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Analysis of graphene-hBN heterostructures by high-resolution scanning transmission electron microscopy with direction-sensitive detection of scattered electrons

Argentero, Giacomo (Physik Nanostrukturierter Materialien, Wien, AUT); Mittelberger, Andreas (Physik Nanostrukturierter Materialien, Wien, AUT); Cao, Yang (Department of Physics and Astronomy, University of Manchester, Manchester, GBR); Kotakoski, Jani (Physik Nanostrukturierter Materialien, Wien, AUT); Mangler, Clemens (Physik Nanostrukturierter Materialien, Wien, AUT); Pennycook, Timothy (Physik Nanostrukturierter Materialien, Wien, AUT); Kramberger, Christian (Physik Nanostrukturierter Materialien, Wien, AUT); Geim, Andre K. (Department of Physics and Astronomy, University of Manchester, Manchester, GBR); Meyer, Jannik C. (Physik Nanostrukturierter Materialien, Wien, AUT)

In recent years, heterostructures of 2-D materials have gathered significant attention [1]. Since graphene and hBN have nearly the same lattice constant, structural distortions can appear if the orientation of the lattices is aligned [2]. H ere, we investigate a free-standing, orientationally aligned graphene and single-layer hBN heterostructure by electron microscopic methods. In particular, we used electron diffraction and dark-field TEM imaging to evaluate the global structure as well as aberration-corrected scanning transmission electron microscopy (STEM) to study the local atomic arrangements. Besides standard annular dark field (ADF) imaging, we developed a detection scheme where a pixelated detector is used to record not only the total scattered intensity but also the direction of the scattered intensity in its angle and magnitude. This signal is very sensitive to the relative position of atoms on top of each other in the two layers of the sample, as verified also by simulated data. Fig. 1 shows a medium-angle ADF image of a heterostructure with only 1° orientational misalignment. Different local stacking configurations can be identified within the m oir é . AB stacked regions consistently appear larger than AA or AB' stacked areas, which is clear evidence for a structural distortion due to the interaction between the layers. Current work in progress is to reconcile these observations with theoretical models, in order to understand the in-plane (shear, strain) and out-ofplane (bending) components of the observed distortion as well as to gain insight to the underlying interaction between the sheets.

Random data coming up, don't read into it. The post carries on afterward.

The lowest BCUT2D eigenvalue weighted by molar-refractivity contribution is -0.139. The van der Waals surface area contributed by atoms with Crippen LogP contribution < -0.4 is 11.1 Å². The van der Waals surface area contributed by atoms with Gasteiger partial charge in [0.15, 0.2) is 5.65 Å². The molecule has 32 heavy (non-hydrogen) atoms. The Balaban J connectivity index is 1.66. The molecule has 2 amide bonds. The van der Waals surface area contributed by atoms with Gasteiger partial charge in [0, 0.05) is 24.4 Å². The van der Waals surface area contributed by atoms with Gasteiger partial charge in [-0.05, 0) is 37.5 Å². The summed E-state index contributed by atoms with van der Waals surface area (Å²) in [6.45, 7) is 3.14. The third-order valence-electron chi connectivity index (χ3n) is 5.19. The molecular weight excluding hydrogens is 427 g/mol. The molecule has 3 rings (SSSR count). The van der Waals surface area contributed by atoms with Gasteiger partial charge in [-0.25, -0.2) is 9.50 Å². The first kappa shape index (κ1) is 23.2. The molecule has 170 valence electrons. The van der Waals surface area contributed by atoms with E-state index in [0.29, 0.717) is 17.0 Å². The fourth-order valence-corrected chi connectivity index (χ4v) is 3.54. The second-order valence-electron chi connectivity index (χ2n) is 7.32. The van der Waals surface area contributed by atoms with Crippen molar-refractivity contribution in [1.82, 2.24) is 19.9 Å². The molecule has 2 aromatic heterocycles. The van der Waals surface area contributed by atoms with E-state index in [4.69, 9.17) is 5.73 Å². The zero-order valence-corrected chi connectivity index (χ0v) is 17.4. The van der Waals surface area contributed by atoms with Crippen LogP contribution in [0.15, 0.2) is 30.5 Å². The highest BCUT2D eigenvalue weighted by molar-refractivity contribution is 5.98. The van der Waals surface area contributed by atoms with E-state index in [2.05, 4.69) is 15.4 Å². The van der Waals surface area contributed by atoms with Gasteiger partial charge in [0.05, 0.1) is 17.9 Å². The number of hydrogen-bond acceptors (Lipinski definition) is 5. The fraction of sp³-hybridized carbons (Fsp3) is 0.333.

[1] A. Geim, I. V. Grigorieva, Nature 499 (2013) 419.

[2] Woods, C. R. et al. Nature Phys. 10 , (2014) 451.

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